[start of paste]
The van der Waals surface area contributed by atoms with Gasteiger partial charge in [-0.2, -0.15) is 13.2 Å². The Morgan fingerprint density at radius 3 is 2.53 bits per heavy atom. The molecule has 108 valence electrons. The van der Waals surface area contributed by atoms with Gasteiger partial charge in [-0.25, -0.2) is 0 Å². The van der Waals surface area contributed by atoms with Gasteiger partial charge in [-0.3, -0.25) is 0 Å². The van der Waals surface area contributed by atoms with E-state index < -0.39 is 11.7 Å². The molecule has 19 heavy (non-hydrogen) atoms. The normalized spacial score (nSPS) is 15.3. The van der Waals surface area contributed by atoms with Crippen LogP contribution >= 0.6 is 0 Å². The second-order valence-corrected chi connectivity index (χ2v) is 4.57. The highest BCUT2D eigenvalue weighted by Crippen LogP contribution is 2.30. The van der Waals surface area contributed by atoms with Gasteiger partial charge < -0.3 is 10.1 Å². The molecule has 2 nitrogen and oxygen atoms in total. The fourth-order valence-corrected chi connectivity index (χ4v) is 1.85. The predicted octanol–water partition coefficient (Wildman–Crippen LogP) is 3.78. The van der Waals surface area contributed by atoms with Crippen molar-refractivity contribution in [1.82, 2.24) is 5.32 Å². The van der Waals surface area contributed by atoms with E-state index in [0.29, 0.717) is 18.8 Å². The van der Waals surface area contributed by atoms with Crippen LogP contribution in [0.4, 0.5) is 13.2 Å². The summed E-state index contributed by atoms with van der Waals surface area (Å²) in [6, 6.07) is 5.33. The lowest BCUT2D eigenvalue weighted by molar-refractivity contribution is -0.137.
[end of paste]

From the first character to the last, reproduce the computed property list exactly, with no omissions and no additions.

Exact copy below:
The van der Waals surface area contributed by atoms with Gasteiger partial charge in [-0.2, -0.15) is 13.2 Å². The Morgan fingerprint density at radius 3 is 2.53 bits per heavy atom. The molecule has 108 valence electrons. The van der Waals surface area contributed by atoms with Gasteiger partial charge in [-0.25, -0.2) is 0 Å². The van der Waals surface area contributed by atoms with Gasteiger partial charge in [-0.3, -0.25) is 0 Å². The van der Waals surface area contributed by atoms with E-state index < -0.39 is 11.7 Å². The molecule has 19 heavy (non-hydrogen) atoms. The normalized spacial score (nSPS) is 15.3. The van der Waals surface area contributed by atoms with Crippen LogP contribution >= 0.6 is 0 Å². The second-order valence-corrected chi connectivity index (χ2v) is 4.57. The highest BCUT2D eigenvalue weighted by Crippen LogP contribution is 2.30. The van der Waals surface area contributed by atoms with Gasteiger partial charge < -0.3 is 10.1 Å². The molecule has 2 nitrogen and oxygen atoms in total. The fourth-order valence-corrected chi connectivity index (χ4v) is 1.85. The predicted octanol–water partition coefficient (Wildman–Crippen LogP) is 3.78. The van der Waals surface area contributed by atoms with Crippen molar-refractivity contribution in [1.82, 2.24) is 5.32 Å². The van der Waals surface area contributed by atoms with E-state index in [0.29, 0.717) is 18.8 Å². The van der Waals surface area contributed by atoms with Crippen LogP contribution in [0.4, 0.5) is 13.2 Å². The summed E-state index contributed by atoms with van der Waals surface area (Å²) in [6, 6.07) is 5.33. The lowest BCUT2D eigenvalue weighted by molar-refractivity contribution is -0.137.